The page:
# covariance function for Brownian motion

What is Cov[W(t),W(0)] when W(t) is t*B(1/t) and W(0) = 0 where B(t) is standard Brownian motion. The answer is min {s,t}. I am unsure how they get that because I get min{0,1}. Here is what I did:

Cov[W(t),W(0)] = E[W(t)W(0)] = E[t*B(1/t)*B(0)] = tE[B(1/t)*B(0)]

If t <= s, then the expectation is t*(1/t) = 1 and is s>= t then the expectation is t*0 = 0.

Thanks for the help!

-
Do you really want to ask for the covariance of $W(t)$ and $0$? – Douglas Zare Apr 6 '11 at 6:33
– Did Apr 6 '11 at 13:36

That answer, obviously, corresponds to a different exercise, which can be formulated as follows: What is ${\rm Cov}(W(s),W(t))$, $0 \leq s \leq t$, when $W(t)=t B(1/t)$ and $W(0)=0$, where $B$ is a standard BM. [The point in defining $W(0)=0$ is that $1/0$ is not defined; further, note that this definition agrees with the variance of $W(t)$ as $t \downarrow 0$.]
General remark: by symmetry, it suffices to calculate covariance functions for $s \leq t$.
EDIT: The purpose of this exercise is to show that by a simple transformation, namely $W(t)=t B(1/t)$, one BM can be transformed into another. Note that the processes $W:=\{W(t):t \geq 0\}$ and $B:=\{B(t):t \geq 0\}$ are equal only at two points, $t=0$ and $t=1$, yet they have exactly the same law (both are standard BM). [Note that the law of a mean zero Gaussian process is completely determined by its covariance function; the fact that $W$ is a mean zero Gaussian process follows straightforwardly from the fact that $B$ is.]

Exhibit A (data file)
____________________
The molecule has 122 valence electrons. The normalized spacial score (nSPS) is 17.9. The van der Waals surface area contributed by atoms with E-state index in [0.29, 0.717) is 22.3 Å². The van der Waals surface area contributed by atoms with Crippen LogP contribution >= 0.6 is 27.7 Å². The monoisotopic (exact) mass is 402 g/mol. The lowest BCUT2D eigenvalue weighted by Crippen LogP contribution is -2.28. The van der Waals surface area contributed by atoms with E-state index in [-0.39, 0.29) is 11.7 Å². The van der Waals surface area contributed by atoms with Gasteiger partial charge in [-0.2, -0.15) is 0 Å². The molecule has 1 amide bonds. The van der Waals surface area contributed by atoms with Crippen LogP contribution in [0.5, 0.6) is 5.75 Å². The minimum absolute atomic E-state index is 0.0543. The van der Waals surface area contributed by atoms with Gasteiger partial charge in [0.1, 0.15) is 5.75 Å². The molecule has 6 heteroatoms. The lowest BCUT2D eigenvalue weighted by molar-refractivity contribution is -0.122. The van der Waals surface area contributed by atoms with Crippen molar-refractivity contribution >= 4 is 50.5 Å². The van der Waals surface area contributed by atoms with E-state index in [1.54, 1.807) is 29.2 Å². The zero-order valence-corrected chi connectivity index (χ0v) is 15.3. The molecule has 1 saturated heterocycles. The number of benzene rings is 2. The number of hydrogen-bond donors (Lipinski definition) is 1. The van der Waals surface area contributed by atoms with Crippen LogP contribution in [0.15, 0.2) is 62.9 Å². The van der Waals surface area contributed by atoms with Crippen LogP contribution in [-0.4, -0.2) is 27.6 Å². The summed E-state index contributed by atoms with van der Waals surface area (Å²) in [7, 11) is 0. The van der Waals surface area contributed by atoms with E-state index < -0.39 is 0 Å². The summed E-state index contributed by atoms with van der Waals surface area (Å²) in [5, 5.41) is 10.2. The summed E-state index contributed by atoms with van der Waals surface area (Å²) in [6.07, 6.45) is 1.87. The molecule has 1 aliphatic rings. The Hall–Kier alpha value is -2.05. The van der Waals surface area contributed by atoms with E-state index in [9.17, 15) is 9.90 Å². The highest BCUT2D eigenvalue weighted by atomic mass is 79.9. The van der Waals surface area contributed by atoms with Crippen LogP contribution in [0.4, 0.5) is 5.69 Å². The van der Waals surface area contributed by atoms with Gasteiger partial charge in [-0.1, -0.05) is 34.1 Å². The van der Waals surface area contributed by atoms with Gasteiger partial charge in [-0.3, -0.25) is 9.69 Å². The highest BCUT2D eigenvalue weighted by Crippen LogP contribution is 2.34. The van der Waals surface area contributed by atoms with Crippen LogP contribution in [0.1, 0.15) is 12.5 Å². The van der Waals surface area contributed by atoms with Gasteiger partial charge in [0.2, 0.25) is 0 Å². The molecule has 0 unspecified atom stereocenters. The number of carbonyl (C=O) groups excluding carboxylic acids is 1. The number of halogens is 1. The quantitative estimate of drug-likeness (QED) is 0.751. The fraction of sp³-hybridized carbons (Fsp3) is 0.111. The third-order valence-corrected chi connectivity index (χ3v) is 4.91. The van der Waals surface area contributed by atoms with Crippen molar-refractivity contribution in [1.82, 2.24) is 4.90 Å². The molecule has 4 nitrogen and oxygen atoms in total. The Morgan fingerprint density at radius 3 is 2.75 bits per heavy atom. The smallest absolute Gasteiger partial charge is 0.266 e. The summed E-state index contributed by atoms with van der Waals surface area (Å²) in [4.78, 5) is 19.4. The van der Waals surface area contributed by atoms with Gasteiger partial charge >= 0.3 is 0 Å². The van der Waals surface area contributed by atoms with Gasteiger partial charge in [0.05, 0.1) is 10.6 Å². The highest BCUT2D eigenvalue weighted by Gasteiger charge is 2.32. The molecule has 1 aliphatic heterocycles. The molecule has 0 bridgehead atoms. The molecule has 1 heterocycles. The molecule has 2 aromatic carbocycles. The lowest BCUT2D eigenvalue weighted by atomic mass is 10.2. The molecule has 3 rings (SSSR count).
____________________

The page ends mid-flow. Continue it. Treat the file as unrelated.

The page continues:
So, you want to show that $W$ has the same covariance function as $B$. Recall that, by symmetry, it suffices to calculate the covariance function for $0 \leq s \leq t$. In particular, letting $s=0$, you want to show that ${\rm Cov}(W(0),W(t)) = \min\{0,t\}$, for any $t \geq 0$. This is obvious.
@icobes: Indeed. Note that since $W(0)$ is constant, $W(0)$ and $W(t)$ are independent. So, ${\rm Cov}(W(0),W(t)) =$? – Shai Covo Apr 6 '11 at 19:26